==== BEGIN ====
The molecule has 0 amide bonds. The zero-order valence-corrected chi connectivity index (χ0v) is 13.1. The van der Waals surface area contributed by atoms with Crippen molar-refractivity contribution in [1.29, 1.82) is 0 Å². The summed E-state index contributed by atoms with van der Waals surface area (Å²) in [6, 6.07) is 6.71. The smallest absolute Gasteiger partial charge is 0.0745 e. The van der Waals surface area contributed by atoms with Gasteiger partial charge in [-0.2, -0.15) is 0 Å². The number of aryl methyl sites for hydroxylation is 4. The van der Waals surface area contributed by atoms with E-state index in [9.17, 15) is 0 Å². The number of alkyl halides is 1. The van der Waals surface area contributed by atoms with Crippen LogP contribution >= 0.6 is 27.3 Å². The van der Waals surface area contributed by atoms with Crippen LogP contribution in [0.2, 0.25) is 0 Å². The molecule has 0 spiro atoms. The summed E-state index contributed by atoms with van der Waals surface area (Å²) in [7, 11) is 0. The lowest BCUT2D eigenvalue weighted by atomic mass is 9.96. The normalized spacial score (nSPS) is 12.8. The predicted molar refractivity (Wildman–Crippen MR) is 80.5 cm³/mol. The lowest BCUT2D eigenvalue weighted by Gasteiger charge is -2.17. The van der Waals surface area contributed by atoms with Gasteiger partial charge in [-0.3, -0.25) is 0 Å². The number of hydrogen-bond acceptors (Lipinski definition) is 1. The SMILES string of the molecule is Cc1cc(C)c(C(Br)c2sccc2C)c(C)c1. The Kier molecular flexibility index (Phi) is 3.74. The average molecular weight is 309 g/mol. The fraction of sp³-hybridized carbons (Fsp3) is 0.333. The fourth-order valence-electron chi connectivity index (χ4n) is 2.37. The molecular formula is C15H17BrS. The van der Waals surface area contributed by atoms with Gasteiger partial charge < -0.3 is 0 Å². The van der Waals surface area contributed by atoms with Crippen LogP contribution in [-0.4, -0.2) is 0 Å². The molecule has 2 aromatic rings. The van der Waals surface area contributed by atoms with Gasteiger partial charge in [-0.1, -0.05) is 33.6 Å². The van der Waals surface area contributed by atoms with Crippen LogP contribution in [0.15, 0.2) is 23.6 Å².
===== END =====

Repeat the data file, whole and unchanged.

The molecule has 0 amide bonds. The zero-order valence-corrected chi connectivity index (χ0v) is 13.1. The van der Waals surface area contributed by atoms with Crippen molar-refractivity contribution in [1.29, 1.82) is 0 Å². The summed E-state index contributed by atoms with van der Waals surface area (Å²) in [6, 6.07) is 6.71. The smallest absolute Gasteiger partial charge is 0.0745 e. The van der Waals surface area contributed by atoms with Gasteiger partial charge in [-0.2, -0.15) is 0 Å². The number of aryl methyl sites for hydroxylation is 4. The van der Waals surface area contributed by atoms with E-state index in [9.17, 15) is 0 Å². The number of alkyl halides is 1. The van der Waals surface area contributed by atoms with Crippen LogP contribution >= 0.6 is 27.3 Å². The van der Waals surface area contributed by atoms with Crippen LogP contribution in [0.2, 0.25) is 0 Å². The molecule has 0 spiro atoms. The summed E-state index contributed by atoms with van der Waals surface area (Å²) in [7, 11) is 0. The lowest BCUT2D eigenvalue weighted by atomic mass is 9.96. The normalized spacial score (nSPS) is 12.8. The predicted molar refractivity (Wildman–Crippen MR) is 80.5 cm³/mol. The lowest BCUT2D eigenvalue weighted by Gasteiger charge is -2.17. The van der Waals surface area contributed by atoms with Gasteiger partial charge in [-0.3, -0.25) is 0 Å². The number of hydrogen-bond acceptors (Lipinski definition) is 1. The SMILES string of the molecule is Cc1cc(C)c(C(Br)c2sccc2C)c(C)c1. The Kier molecular flexibility index (Phi) is 3.74. The average molecular weight is 309 g/mol. The fraction of sp³-hybridized carbons (Fsp3) is 0.333. The fourth-order valence-electron chi connectivity index (χ4n) is 2.37. The molecular formula is C15H17BrS. The van der Waals surface area contributed by atoms with Gasteiger partial charge < -0.3 is 0 Å². The van der Waals surface area contributed by atoms with Crippen LogP contribution in [-0.4, -0.2) is 0 Å². The molecule has 2 aromatic rings. The van der Waals surface area contributed by atoms with Gasteiger partial charge in [-0.1, -0.05) is 33.6 Å². The van der Waals surface area contributed by atoms with Crippen LogP contribution in [0.15, 0.2) is 23.6 Å².